In theory, this is Laphroaig day. Not for us, however. Instead, we’re heading to Ardbeg for 90 minutes with the head distiller, Mickey Heads, and several of his favourite casks. I can’t help feeling that Laphroaig have slipped a little of late, with the release of three not-brilliant expressions (Select, QA, PX) that haven’t exactly set the world on fire, so the chance to take part in an intimate gathering down the road was too much to pass up.
We get there, and MY GOD!!! we get a parking space each at Ardbeg where there are very few people, the rest of humanity having stopped at Laphroaig some four miles away. Apparently, we have booked three tickets, not the two we thought we had booked. So, it’s a toss-up between Michelle, Alice or Jim to accompany Tony and me. Alice wins.
There are only 15 or so people on this “Heads Up” tasting, with Mickey Heads and his warehouseman Dugga. So, to warehouse 3 we go
First up, it’s a 1998 first-fill sherry cask (56.9%, matured in oloroso). As with Bruichladdich on Sunday, this is a cracking place to start, lots of butter, salt, and coffee at the end. It’s not too sweet and it’s a belter. It goes really well with the stilton that is placed on a plate along with cheese biscuits and chocolates which are strategically-placed nearby to accompany the whiskies.
Better still, is the 1999 bourbon first-fill (51%) that comes next. All three of us would choose bourbon casks over sherry casks, and this indicates why, full of tropical fruits, pineapple and salt on the nose but with much more of the signature smoky bacon on the palate. It’s very drying and goes very well with the milk chocolate chunks nearby.
Next up is a 1994 refill bourbon cask (55%) which is a blast of rum and raisin ice cream, despite the fact that it’s never been near a rum cask. Along with the rum is a white chocolate theme with dry smoke, melon and late vanilla.
Next was a slight break where we were led to a different part of the warehouse (and banned from taking photos) to where a barrel was placed next to two wooden runners, to recreate the problem of getting filled barrels the right way up on the racks. The problem is thus: given that you want the barrel to end up on its place on the rack with the bung facing up, you need to work out where the bung is when you first roll the barrel onto the runners. I’m not good at geometry so I volunteer, take a guess and start rolling my barrel and am 90º out. Next up is Tony, who should be better at these things given his mathematical bent. He is 180º out. Ha!!! So, back to the tasting.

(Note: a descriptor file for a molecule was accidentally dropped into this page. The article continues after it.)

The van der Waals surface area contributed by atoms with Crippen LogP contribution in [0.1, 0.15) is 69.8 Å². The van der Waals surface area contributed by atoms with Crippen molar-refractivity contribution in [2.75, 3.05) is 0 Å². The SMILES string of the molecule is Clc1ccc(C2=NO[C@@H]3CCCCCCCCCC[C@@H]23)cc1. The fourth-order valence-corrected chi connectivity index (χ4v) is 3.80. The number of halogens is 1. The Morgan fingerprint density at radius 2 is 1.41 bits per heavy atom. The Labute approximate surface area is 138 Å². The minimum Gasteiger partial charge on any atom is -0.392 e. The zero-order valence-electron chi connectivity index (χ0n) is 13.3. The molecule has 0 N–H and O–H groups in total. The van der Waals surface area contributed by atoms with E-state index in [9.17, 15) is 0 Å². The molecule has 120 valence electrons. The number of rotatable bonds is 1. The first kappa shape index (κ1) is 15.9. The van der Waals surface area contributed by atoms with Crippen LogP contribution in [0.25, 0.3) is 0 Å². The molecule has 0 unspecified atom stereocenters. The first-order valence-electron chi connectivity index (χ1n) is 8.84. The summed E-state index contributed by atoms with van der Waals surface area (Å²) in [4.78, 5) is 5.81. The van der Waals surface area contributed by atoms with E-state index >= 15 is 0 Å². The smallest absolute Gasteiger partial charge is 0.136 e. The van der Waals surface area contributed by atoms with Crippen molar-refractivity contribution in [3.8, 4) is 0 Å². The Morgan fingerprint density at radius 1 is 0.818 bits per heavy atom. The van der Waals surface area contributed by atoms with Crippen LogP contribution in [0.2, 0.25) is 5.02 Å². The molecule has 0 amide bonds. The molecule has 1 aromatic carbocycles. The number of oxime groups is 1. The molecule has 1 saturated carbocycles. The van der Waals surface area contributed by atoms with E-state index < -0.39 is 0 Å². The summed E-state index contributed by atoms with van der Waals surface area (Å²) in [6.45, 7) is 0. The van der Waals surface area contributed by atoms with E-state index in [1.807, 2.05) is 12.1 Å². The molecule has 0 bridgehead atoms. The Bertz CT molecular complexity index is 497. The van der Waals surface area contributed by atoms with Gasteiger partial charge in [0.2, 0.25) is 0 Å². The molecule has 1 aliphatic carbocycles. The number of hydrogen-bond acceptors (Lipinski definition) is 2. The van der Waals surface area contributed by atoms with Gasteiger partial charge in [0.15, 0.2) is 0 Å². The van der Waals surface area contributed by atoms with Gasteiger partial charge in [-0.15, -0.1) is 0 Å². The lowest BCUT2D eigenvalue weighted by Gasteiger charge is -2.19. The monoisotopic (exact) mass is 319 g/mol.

Fourth is a 1998 refill sherry (oloroso – 52.6%). On the nose, Alice reckoned apple crumble and vanilla custard, with tangerines, blackberries and cinnamon on the nose, and a lovely smooth velvety palate, quite drying, with sweet smoky bacon and more of the vanilla and salt from earlier drams.
The penultimate dram was a 1998 refill sherry which was filled only a few weeks before dram number four. This is a lot more woody (cherry wood Alice thought), with red fruits and slightly menthol and salty. Also, the peat is much more in your face than its younger brother and much sweeter later.
Lastly, we were given a choice of a mystery dram or one of the other casks chosen by Mickey/Dugga. The mystery dram was a unanimous winner. Dugga disappeared and returned with a flask full of what tasted like a very young and sappy malt, fresh, herbal and with lemon. Strange, we thought, had he taken the piss and given us an eaux de vie for the insult? Nope, it turned out to be a 39 year old 1975 (56.4%) expression matured in a third or fourth refill sherry cask. Interesting, but would anyone have identified it as an Ardbeg? No! Worth trying, though. When else would we get to try and 39 year old Ardbeg?
Overall, a great 90 minutes in the company of Mickey and Dugga, both of whom are very modest and good company. This is the reason why, if I was pushed to select my favourite Islay distillery, Ardbeg would win it. It doesn’t feel corporate or too slick and is ultra-friendly. Oh, and the whisky is good too.
After this and a spot of lunch in the always good Old Kiln Cafe, Alice walks with Jim along the newly constructed distillery footpath to Lagavulin for a warehouse tour. Meanwhile, we all go our separate ways for an hour and a half while Jim and Alice go through the contents of six Lagavulin casks.
Hmm, I think I might have a day off drinking tomorrow.